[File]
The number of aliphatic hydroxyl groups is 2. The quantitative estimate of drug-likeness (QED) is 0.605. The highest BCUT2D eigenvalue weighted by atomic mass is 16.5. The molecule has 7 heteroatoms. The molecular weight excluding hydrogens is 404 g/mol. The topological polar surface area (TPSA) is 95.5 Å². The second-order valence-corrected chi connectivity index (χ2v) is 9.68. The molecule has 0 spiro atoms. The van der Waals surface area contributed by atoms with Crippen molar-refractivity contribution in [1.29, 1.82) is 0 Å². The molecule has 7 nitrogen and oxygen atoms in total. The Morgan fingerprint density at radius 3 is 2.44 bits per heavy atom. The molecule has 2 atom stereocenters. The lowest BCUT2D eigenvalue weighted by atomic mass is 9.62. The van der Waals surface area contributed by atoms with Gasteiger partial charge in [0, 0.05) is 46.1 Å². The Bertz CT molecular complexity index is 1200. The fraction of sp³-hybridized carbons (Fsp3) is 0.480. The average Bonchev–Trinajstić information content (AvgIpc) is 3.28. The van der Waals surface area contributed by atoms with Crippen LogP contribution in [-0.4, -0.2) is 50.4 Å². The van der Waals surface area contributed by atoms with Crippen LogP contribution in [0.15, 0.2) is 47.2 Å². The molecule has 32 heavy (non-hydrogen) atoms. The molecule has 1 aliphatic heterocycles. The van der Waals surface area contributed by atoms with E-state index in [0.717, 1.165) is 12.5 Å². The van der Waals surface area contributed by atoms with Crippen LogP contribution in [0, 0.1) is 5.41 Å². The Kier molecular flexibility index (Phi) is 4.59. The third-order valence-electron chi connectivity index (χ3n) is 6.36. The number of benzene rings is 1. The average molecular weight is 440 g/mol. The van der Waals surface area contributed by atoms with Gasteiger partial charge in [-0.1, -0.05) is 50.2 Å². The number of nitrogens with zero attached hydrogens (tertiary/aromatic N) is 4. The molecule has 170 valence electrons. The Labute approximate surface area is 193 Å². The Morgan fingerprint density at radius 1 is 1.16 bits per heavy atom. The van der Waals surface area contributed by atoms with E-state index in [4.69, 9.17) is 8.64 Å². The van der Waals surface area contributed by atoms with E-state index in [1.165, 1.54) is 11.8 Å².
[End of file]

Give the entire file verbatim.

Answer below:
The number of aliphatic hydroxyl groups is 2. The quantitative estimate of drug-likeness (QED) is 0.605. The highest BCUT2D eigenvalue weighted by atomic mass is 16.5. The molecule has 7 heteroatoms. The molecular weight excluding hydrogens is 404 g/mol. The topological polar surface area (TPSA) is 95.5 Å². The second-order valence-corrected chi connectivity index (χ2v) is 9.68. The molecule has 0 spiro atoms. The van der Waals surface area contributed by atoms with Crippen molar-refractivity contribution in [1.29, 1.82) is 0 Å². The molecule has 7 nitrogen and oxygen atoms in total. The Morgan fingerprint density at radius 3 is 2.44 bits per heavy atom. The molecule has 2 atom stereocenters. The lowest BCUT2D eigenvalue weighted by atomic mass is 9.62. The van der Waals surface area contributed by atoms with Gasteiger partial charge in [0, 0.05) is 46.1 Å². The Bertz CT molecular complexity index is 1200. The fraction of sp³-hybridized carbons (Fsp3) is 0.480. The average Bonchev–Trinajstić information content (AvgIpc) is 3.28. The van der Waals surface area contributed by atoms with Crippen LogP contribution in [-0.4, -0.2) is 50.4 Å². The van der Waals surface area contributed by atoms with Crippen LogP contribution in [0.15, 0.2) is 47.2 Å². The molecule has 32 heavy (non-hydrogen) atoms. The molecule has 1 aliphatic heterocycles. The van der Waals surface area contributed by atoms with E-state index in [0.717, 1.165) is 12.5 Å². The van der Waals surface area contributed by atoms with Crippen LogP contribution in [0, 0.1) is 5.41 Å². The Kier molecular flexibility index (Phi) is 4.59. The third-order valence-electron chi connectivity index (χ3n) is 6.36. The number of benzene rings is 1. The average molecular weight is 440 g/mol. The van der Waals surface area contributed by atoms with Gasteiger partial charge in [-0.1, -0.05) is 50.2 Å². The number of nitrogens with zero attached hydrogens (tertiary/aromatic N) is 4. The molecule has 170 valence electrons. The Labute approximate surface area is 193 Å². The Morgan fingerprint density at radius 1 is 1.16 bits per heavy atom. The van der Waals surface area contributed by atoms with E-state index in [4.69, 9.17) is 8.64 Å². The van der Waals surface area contributed by atoms with E-state index in [1.165, 1.54) is 11.8 Å².